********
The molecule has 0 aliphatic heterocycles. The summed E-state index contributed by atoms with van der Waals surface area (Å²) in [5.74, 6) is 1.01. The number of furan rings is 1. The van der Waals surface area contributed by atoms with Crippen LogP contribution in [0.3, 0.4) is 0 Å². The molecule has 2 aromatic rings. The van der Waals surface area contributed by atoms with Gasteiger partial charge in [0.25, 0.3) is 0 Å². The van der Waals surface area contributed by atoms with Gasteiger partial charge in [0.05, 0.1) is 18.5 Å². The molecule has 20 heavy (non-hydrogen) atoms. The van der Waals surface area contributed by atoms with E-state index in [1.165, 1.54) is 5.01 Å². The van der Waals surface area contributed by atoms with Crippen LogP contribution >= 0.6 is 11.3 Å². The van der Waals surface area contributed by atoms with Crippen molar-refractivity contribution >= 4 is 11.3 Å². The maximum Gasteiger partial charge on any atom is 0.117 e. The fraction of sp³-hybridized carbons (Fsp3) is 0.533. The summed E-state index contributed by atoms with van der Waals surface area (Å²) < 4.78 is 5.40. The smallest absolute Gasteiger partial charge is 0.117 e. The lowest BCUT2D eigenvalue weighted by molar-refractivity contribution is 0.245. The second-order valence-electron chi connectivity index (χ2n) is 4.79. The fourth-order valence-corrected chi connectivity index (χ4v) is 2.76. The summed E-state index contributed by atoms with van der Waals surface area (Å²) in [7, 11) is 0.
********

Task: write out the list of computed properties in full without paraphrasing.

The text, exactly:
The molecule has 0 aliphatic heterocycles. The summed E-state index contributed by atoms with van der Waals surface area (Å²) in [5.74, 6) is 1.01. The number of furan rings is 1. The van der Waals surface area contributed by atoms with Crippen LogP contribution in [0.3, 0.4) is 0 Å². The molecule has 2 aromatic rings. The van der Waals surface area contributed by atoms with Gasteiger partial charge in [0.25, 0.3) is 0 Å². The van der Waals surface area contributed by atoms with Gasteiger partial charge in [0.05, 0.1) is 18.5 Å². The molecule has 20 heavy (non-hydrogen) atoms. The van der Waals surface area contributed by atoms with E-state index in [1.165, 1.54) is 5.01 Å². The van der Waals surface area contributed by atoms with Crippen LogP contribution >= 0.6 is 11.3 Å². The van der Waals surface area contributed by atoms with Crippen molar-refractivity contribution >= 4 is 11.3 Å². The maximum Gasteiger partial charge on any atom is 0.117 e. The fraction of sp³-hybridized carbons (Fsp3) is 0.533. The summed E-state index contributed by atoms with van der Waals surface area (Å²) < 4.78 is 5.40. The smallest absolute Gasteiger partial charge is 0.117 e. The lowest BCUT2D eigenvalue weighted by molar-refractivity contribution is 0.245. The second-order valence-electron chi connectivity index (χ2n) is 4.79. The fourth-order valence-corrected chi connectivity index (χ4v) is 2.76. The summed E-state index contributed by atoms with van der Waals surface area (Å²) in [7, 11) is 0.